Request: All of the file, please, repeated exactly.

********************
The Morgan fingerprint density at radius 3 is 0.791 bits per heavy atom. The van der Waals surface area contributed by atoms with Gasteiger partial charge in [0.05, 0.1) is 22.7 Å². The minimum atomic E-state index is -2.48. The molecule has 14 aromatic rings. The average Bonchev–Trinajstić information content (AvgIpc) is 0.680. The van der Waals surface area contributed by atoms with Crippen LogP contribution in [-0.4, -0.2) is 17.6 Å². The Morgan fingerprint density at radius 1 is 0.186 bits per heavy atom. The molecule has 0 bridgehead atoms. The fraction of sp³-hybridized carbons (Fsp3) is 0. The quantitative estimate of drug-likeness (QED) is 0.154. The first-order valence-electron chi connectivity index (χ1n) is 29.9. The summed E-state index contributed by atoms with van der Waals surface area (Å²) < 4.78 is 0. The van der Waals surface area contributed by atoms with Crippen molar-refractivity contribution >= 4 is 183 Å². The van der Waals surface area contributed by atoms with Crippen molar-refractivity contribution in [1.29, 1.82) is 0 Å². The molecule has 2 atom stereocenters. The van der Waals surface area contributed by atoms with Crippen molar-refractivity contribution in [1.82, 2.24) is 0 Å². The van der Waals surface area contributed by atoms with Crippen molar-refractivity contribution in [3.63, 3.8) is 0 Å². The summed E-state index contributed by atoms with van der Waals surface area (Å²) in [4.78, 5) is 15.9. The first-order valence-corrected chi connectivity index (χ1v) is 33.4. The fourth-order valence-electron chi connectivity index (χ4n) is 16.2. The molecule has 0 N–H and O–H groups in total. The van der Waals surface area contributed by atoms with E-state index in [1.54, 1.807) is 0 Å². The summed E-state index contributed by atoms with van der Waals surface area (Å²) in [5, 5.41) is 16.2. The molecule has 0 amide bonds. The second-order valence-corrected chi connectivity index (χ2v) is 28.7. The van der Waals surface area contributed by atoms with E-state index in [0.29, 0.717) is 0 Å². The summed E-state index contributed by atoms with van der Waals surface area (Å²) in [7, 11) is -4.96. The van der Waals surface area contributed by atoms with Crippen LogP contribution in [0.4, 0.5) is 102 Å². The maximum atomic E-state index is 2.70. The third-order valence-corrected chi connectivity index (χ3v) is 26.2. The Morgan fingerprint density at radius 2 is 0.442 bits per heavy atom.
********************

The Morgan fingerprint density at radius 3 is 0.791 bits per heavy atom. The van der Waals surface area contributed by atoms with Gasteiger partial charge in [0.05, 0.1) is 22.7 Å². The minimum atomic E-state index is -2.48. The molecule has 14 aromatic rings. The average Bonchev–Trinajstić information content (AvgIpc) is 0.680. The van der Waals surface area contributed by atoms with Crippen LogP contribution in [-0.4, -0.2) is 17.6 Å². The Morgan fingerprint density at radius 1 is 0.186 bits per heavy atom. The molecule has 0 bridgehead atoms. The fraction of sp³-hybridized carbons (Fsp3) is 0. The quantitative estimate of drug-likeness (QED) is 0.154. The first-order valence-electron chi connectivity index (χ1n) is 29.9. The summed E-state index contributed by atoms with van der Waals surface area (Å²) < 4.78 is 0. The van der Waals surface area contributed by atoms with Crippen molar-refractivity contribution >= 4 is 183 Å². The van der Waals surface area contributed by atoms with Crippen molar-refractivity contribution in [1.29, 1.82) is 0 Å². The molecule has 2 atom stereocenters. The van der Waals surface area contributed by atoms with Crippen molar-refractivity contribution in [1.82, 2.24) is 0 Å². The van der Waals surface area contributed by atoms with Crippen molar-refractivity contribution in [3.63, 3.8) is 0 Å². The summed E-state index contributed by atoms with van der Waals surface area (Å²) in [4.78, 5) is 15.9. The first-order valence-corrected chi connectivity index (χ1v) is 33.4. The fourth-order valence-electron chi connectivity index (χ4n) is 16.2. The molecule has 0 N–H and O–H groups in total. The van der Waals surface area contributed by atoms with E-state index in [1.54, 1.807) is 0 Å². The summed E-state index contributed by atoms with van der Waals surface area (Å²) in [5, 5.41) is 16.2. The molecule has 0 amide bonds. The second-order valence-corrected chi connectivity index (χ2v) is 28.7. The van der Waals surface area contributed by atoms with E-state index in [0.29, 0.717) is 0 Å². The summed E-state index contributed by atoms with van der Waals surface area (Å²) in [7, 11) is -4.96. The van der Waals surface area contributed by atoms with Crippen LogP contribution in [0.4, 0.5) is 102 Å². The maximum atomic E-state index is 2.70. The third-order valence-corrected chi connectivity index (χ3v) is 26.2. The Morgan fingerprint density at radius 2 is 0.442 bits per heavy atom.